Yeah I'm not sure what the perfect solution is on the RR thing, but as the situation stands today: I wanted to try mosh, and the host I wanted to try it with is in a basic, normal mixed-family setup, and mosh failed to work. It didn't even fail gracefully - the client process had to be killed from another terminal window because it wouldn't accept input from me (e.g. Ctrl-C, Ctrl-^...).

My local laptop and the remote host both have working, separate, singular IPv4 and IPv6 addresses, and both addresses are in DNS (as A + AAAA recs for a single name). This works fine with every piece of software I use (most everything preferentially connects over v6, and some older software sometimes uses v4 for various reasons, but one way or another they connect fine), except for mosh.

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keithw commented Apr 16, 2012

It sounds like you hit a different bug unrelated to IPv6. (Are you by any chance on a Mac?) mosh 1.2 (probably out this week) will have a fix for this bug, and you're welcome to try the current git master which also has it.

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blblack commented Apr 16, 2012

Yes, client side is mac, server side is Linux, in the case cited above. I'll try the current master.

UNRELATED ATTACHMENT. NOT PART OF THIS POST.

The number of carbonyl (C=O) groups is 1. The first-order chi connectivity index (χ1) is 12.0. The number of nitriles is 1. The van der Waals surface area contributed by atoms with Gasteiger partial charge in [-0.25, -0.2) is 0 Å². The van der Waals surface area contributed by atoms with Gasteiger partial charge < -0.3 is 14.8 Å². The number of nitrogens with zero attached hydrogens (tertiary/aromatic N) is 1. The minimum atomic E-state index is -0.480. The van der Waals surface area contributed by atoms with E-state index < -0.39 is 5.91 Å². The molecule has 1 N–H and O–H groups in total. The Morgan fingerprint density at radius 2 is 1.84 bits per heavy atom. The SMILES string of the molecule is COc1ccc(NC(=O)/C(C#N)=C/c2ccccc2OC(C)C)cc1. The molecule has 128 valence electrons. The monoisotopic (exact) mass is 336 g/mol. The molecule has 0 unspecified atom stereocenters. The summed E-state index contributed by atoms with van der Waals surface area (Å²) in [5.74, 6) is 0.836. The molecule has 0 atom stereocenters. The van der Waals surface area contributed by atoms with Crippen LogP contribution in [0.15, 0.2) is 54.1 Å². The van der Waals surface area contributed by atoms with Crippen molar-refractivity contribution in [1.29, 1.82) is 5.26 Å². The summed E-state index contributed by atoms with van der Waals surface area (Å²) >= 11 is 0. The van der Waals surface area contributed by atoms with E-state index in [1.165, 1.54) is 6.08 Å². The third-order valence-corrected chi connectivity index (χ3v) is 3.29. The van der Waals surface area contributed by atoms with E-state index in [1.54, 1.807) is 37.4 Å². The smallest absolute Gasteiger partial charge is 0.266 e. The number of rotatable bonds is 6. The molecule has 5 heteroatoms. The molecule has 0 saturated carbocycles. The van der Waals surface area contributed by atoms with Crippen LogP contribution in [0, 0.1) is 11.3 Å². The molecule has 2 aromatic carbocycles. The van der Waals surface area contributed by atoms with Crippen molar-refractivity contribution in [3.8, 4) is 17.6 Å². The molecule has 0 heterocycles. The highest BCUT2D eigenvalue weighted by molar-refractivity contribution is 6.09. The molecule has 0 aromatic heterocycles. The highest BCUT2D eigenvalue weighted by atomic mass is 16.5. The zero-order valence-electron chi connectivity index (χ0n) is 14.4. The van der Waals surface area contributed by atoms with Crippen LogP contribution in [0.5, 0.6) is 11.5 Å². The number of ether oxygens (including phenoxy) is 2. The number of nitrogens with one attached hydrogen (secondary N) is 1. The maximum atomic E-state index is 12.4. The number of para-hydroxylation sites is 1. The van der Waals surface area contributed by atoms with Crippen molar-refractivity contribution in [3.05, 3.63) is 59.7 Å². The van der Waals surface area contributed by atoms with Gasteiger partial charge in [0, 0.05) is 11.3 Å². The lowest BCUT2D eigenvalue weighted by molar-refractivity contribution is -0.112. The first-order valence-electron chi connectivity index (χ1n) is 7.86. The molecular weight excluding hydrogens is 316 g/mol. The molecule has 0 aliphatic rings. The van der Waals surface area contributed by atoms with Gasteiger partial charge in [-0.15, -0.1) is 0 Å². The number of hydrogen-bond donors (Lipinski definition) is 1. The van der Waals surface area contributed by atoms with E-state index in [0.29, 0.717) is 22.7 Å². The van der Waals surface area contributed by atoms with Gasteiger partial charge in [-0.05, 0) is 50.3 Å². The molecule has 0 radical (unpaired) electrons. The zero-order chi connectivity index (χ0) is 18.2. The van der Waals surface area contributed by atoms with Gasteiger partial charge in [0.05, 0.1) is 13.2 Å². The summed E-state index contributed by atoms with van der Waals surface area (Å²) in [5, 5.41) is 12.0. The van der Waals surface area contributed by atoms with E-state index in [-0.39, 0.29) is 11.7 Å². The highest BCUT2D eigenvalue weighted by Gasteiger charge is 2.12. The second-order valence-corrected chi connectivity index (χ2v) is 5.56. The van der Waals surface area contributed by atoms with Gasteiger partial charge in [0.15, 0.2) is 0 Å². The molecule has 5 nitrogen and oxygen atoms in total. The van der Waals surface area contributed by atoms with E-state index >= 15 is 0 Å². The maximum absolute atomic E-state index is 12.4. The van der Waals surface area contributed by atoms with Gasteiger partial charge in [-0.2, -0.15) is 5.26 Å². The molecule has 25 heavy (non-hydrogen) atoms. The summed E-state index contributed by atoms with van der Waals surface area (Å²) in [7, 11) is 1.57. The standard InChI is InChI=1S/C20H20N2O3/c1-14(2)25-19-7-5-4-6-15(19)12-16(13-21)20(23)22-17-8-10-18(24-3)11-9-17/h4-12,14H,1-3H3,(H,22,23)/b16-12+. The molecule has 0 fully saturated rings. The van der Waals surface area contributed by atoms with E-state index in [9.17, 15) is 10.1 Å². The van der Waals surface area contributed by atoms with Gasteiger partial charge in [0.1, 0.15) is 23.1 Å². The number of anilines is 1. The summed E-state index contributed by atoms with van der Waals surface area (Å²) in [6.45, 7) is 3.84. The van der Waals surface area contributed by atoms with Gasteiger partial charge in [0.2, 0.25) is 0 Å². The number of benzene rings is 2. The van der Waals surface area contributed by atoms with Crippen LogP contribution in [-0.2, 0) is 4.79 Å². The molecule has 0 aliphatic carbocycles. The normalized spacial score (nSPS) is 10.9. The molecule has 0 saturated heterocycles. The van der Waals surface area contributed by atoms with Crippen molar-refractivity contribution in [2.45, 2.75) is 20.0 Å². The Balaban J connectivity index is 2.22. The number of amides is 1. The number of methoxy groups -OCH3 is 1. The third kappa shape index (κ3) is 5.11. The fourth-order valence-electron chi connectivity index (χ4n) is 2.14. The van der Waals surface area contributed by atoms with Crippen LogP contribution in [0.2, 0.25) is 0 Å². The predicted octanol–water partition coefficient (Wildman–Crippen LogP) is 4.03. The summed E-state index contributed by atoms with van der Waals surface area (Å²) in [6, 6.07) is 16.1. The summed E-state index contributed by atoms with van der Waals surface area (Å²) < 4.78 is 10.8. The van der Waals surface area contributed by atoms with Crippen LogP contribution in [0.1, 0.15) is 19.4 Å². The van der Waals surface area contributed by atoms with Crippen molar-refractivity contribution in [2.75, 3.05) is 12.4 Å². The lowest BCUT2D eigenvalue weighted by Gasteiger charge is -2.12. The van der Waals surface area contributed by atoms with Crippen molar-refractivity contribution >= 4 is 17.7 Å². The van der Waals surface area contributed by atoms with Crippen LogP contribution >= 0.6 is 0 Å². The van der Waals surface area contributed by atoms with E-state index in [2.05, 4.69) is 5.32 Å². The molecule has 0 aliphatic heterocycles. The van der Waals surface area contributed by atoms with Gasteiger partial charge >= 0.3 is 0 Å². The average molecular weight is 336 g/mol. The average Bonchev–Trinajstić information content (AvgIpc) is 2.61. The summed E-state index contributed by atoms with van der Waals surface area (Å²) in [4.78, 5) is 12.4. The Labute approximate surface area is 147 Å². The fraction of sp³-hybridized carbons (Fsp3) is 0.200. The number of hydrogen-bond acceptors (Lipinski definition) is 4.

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blblack commented Apr 16, 2012

Yes, switched to master on both sides and everything's fine. I guess my problem wasn't IPv6 after all :)

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barak commented Apr 17, 2012

I would agree with the above "don't let the perfect be the enemy of the good" suggestions. I currently use ssh+screen to connect to an IPv6-only host. (It has a NAT IPv4 address which is irrelevant here.) So I don't care about switching between IPv4 and IPv6. I suspect most users who want IPv6 are in the same boat. So I would urge: get mosh working with IPv6, and worry about roaming IPv6-to-IPv4 later.

I would further note that this "host might change address" issue is, in principle, not an IPv6 issue. A host can change its IPv4 address too...

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kmcallister commented Apr 17, 2012

A host can change its IPv4 address too...

Yeah. An important instance of this is #210. Solutions to that problem may also apply to IPv6 and vice versa.

@mithro

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mithro commented May 7, 2012